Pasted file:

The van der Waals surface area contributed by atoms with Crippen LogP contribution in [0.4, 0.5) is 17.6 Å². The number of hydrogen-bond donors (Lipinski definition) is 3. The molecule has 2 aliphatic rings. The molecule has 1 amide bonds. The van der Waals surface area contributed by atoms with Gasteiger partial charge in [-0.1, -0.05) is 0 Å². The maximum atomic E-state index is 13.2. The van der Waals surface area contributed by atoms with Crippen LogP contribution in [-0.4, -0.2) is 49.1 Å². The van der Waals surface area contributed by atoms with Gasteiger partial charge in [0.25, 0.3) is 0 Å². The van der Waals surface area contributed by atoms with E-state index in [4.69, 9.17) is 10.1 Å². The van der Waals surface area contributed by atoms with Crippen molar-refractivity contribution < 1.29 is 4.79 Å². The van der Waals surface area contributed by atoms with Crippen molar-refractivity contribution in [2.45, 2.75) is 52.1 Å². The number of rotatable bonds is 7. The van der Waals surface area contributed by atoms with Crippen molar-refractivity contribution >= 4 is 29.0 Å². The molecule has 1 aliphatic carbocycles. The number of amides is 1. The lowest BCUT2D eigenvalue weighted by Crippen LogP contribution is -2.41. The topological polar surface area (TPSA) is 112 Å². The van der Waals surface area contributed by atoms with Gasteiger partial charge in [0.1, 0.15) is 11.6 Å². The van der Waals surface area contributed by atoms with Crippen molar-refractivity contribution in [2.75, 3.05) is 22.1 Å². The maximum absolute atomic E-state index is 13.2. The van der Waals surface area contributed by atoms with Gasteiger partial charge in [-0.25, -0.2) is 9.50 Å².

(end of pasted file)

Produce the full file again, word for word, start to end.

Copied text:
The van der Waals surface area contributed by atoms with Crippen LogP contribution in [0.4, 0.5) is 17.6 Å². The number of hydrogen-bond donors (Lipinski definition) is 3. The molecule has 2 aliphatic rings. The molecule has 1 amide bonds. The van der Waals surface area contributed by atoms with Gasteiger partial charge in [-0.1, -0.05) is 0 Å². The maximum atomic E-state index is 13.2. The van der Waals surface area contributed by atoms with Crippen LogP contribution in [-0.4, -0.2) is 49.1 Å². The van der Waals surface area contributed by atoms with Gasteiger partial charge in [0.25, 0.3) is 0 Å². The van der Waals surface area contributed by atoms with E-state index in [4.69, 9.17) is 10.1 Å². The van der Waals surface area contributed by atoms with Crippen molar-refractivity contribution < 1.29 is 4.79 Å². The van der Waals surface area contributed by atoms with Crippen molar-refractivity contribution in [2.45, 2.75) is 52.1 Å². The number of rotatable bonds is 7. The van der Waals surface area contributed by atoms with Crippen molar-refractivity contribution >= 4 is 29.0 Å². The molecule has 1 aliphatic carbocycles. The number of amides is 1. The lowest BCUT2D eigenvalue weighted by Crippen LogP contribution is -2.41. The topological polar surface area (TPSA) is 112 Å². The van der Waals surface area contributed by atoms with Gasteiger partial charge in [0.1, 0.15) is 11.6 Å². The van der Waals surface area contributed by atoms with Crippen molar-refractivity contribution in [2.75, 3.05) is 22.1 Å². The maximum absolute atomic E-state index is 13.2. The van der Waals surface area contributed by atoms with Gasteiger partial charge in [-0.25, -0.2) is 9.50 Å².